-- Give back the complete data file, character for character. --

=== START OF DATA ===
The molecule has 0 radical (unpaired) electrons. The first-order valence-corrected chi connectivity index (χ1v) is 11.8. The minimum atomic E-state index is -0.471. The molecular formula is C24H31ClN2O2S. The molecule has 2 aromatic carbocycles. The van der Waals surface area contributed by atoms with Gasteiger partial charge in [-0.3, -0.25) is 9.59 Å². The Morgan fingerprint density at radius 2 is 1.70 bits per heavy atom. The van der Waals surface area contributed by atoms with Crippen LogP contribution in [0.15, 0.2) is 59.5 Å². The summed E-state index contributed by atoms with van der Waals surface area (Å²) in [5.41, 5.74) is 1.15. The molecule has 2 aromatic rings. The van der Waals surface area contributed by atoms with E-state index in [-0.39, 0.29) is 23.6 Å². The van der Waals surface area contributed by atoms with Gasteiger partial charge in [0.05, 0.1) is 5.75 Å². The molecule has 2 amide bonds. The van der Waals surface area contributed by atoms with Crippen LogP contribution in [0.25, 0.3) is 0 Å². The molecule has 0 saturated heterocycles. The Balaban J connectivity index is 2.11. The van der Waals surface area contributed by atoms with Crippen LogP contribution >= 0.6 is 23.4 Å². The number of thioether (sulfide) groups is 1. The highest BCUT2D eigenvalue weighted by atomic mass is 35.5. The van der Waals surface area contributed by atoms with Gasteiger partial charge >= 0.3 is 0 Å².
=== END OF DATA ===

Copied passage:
The molecule has 0 radical (unpaired) electrons. The first-order valence-corrected chi connectivity index (χ1v) is 11.8. The minimum atomic E-state index is -0.471. The molecular formula is C24H31ClN2O2S. The molecule has 2 aromatic carbocycles. The van der Waals surface area contributed by atoms with Gasteiger partial charge in [-0.3, -0.25) is 9.59 Å². The Morgan fingerprint density at radius 2 is 1.70 bits per heavy atom. The van der Waals surface area contributed by atoms with Crippen LogP contribution in [0.15, 0.2) is 59.5 Å². The summed E-state index contributed by atoms with van der Waals surface area (Å²) in [5.41, 5.74) is 1.15. The molecule has 2 aromatic rings. The van der Waals surface area contributed by atoms with E-state index in [-0.39, 0.29) is 23.6 Å². The van der Waals surface area contributed by atoms with Gasteiger partial charge in [0.05, 0.1) is 5.75 Å². The molecule has 2 amide bonds. The van der Waals surface area contributed by atoms with Crippen LogP contribution in [0.25, 0.3) is 0 Å². The molecule has 0 saturated heterocycles. The Balaban J connectivity index is 2.11. The van der Waals surface area contributed by atoms with Crippen LogP contribution >= 0.6 is 23.4 Å². The number of thioether (sulfide) groups is 1. The highest BCUT2D eigenvalue weighted by atomic mass is 35.5. The van der Waals surface area contributed by atoms with Gasteiger partial charge >= 0.3 is 0 Å².